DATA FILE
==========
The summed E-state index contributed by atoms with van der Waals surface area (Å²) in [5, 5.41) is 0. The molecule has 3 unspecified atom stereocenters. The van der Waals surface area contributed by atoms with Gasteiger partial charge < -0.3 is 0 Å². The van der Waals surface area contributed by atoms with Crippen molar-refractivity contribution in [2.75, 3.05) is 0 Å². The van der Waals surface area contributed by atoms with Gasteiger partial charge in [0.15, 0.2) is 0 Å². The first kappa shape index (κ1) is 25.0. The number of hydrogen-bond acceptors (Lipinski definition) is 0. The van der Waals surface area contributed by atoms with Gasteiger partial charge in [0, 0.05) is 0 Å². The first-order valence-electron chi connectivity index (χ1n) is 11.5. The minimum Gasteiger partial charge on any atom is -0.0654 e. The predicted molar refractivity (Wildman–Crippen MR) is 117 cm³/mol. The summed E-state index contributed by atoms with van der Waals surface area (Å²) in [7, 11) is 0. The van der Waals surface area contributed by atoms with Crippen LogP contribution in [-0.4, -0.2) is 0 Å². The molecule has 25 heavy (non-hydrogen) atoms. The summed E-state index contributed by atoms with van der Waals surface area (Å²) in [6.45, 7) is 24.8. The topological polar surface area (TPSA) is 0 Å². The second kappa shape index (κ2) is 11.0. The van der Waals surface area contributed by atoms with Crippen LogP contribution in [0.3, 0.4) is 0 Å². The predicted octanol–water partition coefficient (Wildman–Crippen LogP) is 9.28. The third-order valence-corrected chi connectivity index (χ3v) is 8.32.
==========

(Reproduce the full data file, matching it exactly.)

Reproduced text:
The summed E-state index contributed by atoms with van der Waals surface area (Å²) in [5, 5.41) is 0. The molecule has 3 unspecified atom stereocenters. The van der Waals surface area contributed by atoms with Gasteiger partial charge < -0.3 is 0 Å². The van der Waals surface area contributed by atoms with Crippen molar-refractivity contribution in [2.75, 3.05) is 0 Å². The van der Waals surface area contributed by atoms with Gasteiger partial charge in [0.15, 0.2) is 0 Å². The first kappa shape index (κ1) is 25.0. The number of hydrogen-bond acceptors (Lipinski definition) is 0. The van der Waals surface area contributed by atoms with Gasteiger partial charge in [0, 0.05) is 0 Å². The first-order valence-electron chi connectivity index (χ1n) is 11.5. The minimum Gasteiger partial charge on any atom is -0.0654 e. The predicted molar refractivity (Wildman–Crippen MR) is 117 cm³/mol. The summed E-state index contributed by atoms with van der Waals surface area (Å²) in [7, 11) is 0. The van der Waals surface area contributed by atoms with Crippen LogP contribution in [-0.4, -0.2) is 0 Å². The molecule has 25 heavy (non-hydrogen) atoms. The summed E-state index contributed by atoms with van der Waals surface area (Å²) in [6.45, 7) is 24.8. The topological polar surface area (TPSA) is 0 Å². The second kappa shape index (κ2) is 11.0. The van der Waals surface area contributed by atoms with Crippen LogP contribution in [0.3, 0.4) is 0 Å². The predicted octanol–water partition coefficient (Wildman–Crippen LogP) is 9.28. The third-order valence-corrected chi connectivity index (χ3v) is 8.32.